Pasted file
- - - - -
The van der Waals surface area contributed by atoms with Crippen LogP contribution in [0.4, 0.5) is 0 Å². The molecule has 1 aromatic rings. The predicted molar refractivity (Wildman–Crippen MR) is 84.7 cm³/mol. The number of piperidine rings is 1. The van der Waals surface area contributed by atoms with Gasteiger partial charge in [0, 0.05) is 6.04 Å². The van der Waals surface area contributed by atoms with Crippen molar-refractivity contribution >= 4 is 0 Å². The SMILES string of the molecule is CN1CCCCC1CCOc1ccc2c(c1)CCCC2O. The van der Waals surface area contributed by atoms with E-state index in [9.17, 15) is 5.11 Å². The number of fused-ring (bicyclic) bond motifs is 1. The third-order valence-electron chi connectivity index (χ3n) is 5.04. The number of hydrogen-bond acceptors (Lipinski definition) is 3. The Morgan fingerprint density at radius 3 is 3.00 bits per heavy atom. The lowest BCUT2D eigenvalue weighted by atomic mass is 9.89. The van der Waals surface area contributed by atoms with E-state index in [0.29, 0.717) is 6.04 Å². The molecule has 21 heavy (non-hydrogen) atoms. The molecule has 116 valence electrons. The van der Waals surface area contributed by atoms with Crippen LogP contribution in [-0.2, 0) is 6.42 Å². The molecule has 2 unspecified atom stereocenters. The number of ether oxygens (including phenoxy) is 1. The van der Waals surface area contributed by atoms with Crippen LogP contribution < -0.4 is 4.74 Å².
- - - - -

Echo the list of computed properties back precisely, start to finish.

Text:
The van der Waals surface area contributed by atoms with Crippen LogP contribution in [0.4, 0.5) is 0 Å². The molecule has 1 aromatic rings. The predicted molar refractivity (Wildman–Crippen MR) is 84.7 cm³/mol. The number of piperidine rings is 1. The van der Waals surface area contributed by atoms with Gasteiger partial charge in [0, 0.05) is 6.04 Å². The van der Waals surface area contributed by atoms with Crippen molar-refractivity contribution >= 4 is 0 Å². The SMILES string of the molecule is CN1CCCCC1CCOc1ccc2c(c1)CCCC2O. The van der Waals surface area contributed by atoms with E-state index in [9.17, 15) is 5.11 Å². The number of fused-ring (bicyclic) bond motifs is 1. The third-order valence-electron chi connectivity index (χ3n) is 5.04. The number of hydrogen-bond acceptors (Lipinski definition) is 3. The Morgan fingerprint density at radius 3 is 3.00 bits per heavy atom. The lowest BCUT2D eigenvalue weighted by atomic mass is 9.89. The van der Waals surface area contributed by atoms with E-state index in [0.29, 0.717) is 6.04 Å². The molecule has 21 heavy (non-hydrogen) atoms. The molecule has 116 valence electrons. The van der Waals surface area contributed by atoms with Crippen LogP contribution in [-0.2, 0) is 6.42 Å². The molecule has 2 unspecified atom stereocenters. The number of ether oxygens (including phenoxy) is 1. The van der Waals surface area contributed by atoms with Crippen LogP contribution < -0.4 is 4.74 Å².